The Bombay High Court has rejected the twin pricing conditions of the amended New Tariff Order (NTO 2.0) by the Telecom Regulatory Authority of India (TRAI) as unconstitutional. At the same time, Bombay HC upheld the constitutional validity of the New Tariff Order.
The final hearing of the plea by broadcasters challenging the new tariff rules (NTO 2.0) published by TRAI in January 2020 was completed last October by a High Court bench led by Justice A A Sayyed.
In February 2021, India’s Telecom Regulatory Authority of India (TRAI), the economic regulator for the broadcast sector, had applied with the Bombay High Court requesting an order be pronounced at the earliest in a case that the country’s broadcasting sector, via some TV channels, had filed contesting the regulator’s economic tariff regulations, also popularly known as the New Tariff Oder 2.0.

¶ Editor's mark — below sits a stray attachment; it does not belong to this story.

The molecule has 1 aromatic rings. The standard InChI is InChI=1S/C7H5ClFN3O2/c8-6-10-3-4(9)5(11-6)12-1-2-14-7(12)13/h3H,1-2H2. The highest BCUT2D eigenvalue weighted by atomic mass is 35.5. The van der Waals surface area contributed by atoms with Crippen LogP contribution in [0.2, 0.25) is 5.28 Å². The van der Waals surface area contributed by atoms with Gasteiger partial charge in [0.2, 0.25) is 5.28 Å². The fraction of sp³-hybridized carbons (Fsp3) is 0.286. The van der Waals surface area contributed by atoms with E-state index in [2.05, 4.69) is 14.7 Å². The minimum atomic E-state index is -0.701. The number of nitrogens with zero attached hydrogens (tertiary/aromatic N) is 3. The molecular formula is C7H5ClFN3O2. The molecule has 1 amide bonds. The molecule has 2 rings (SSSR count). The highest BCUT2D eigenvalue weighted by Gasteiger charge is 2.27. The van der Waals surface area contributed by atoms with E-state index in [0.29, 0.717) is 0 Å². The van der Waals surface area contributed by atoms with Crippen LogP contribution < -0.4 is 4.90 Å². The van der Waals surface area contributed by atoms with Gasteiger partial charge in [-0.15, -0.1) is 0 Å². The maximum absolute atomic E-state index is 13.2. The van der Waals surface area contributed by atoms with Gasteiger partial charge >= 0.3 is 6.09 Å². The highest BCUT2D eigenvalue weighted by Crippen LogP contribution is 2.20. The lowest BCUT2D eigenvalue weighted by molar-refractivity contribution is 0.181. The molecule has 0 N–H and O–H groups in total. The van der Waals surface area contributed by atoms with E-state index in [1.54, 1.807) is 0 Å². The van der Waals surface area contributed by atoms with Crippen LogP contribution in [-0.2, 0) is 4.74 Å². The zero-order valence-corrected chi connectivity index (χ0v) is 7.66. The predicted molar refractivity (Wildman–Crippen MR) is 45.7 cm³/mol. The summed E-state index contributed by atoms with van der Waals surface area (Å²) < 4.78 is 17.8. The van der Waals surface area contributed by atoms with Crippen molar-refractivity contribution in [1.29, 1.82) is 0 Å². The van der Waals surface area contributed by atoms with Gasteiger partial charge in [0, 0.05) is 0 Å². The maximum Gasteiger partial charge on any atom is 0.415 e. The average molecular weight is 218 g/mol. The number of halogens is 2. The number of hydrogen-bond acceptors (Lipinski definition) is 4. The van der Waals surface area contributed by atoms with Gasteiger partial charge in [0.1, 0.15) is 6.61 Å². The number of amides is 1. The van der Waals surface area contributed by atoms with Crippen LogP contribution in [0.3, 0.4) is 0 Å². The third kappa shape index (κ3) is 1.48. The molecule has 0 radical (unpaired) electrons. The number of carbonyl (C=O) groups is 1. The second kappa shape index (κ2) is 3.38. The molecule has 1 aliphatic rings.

TRAI’s request came when the Mumbai court had reserved its order on the case after hearing the petitioners, which include the TV & Films Producers Guild of India, IBF and a clutch of TV channels, and the respondent TRAI.
In the last quarter of 2020, the court had directed TRAI not to take any coercive action against TV channels for not implementing the tariff order, first issued by the regulator in January 2020 and implementable by March 2020. TRAI had requested that only the petitioning channels be exempted from implementing the NTO 2.0, a point the court then discounted, extending the protection to all TV channels.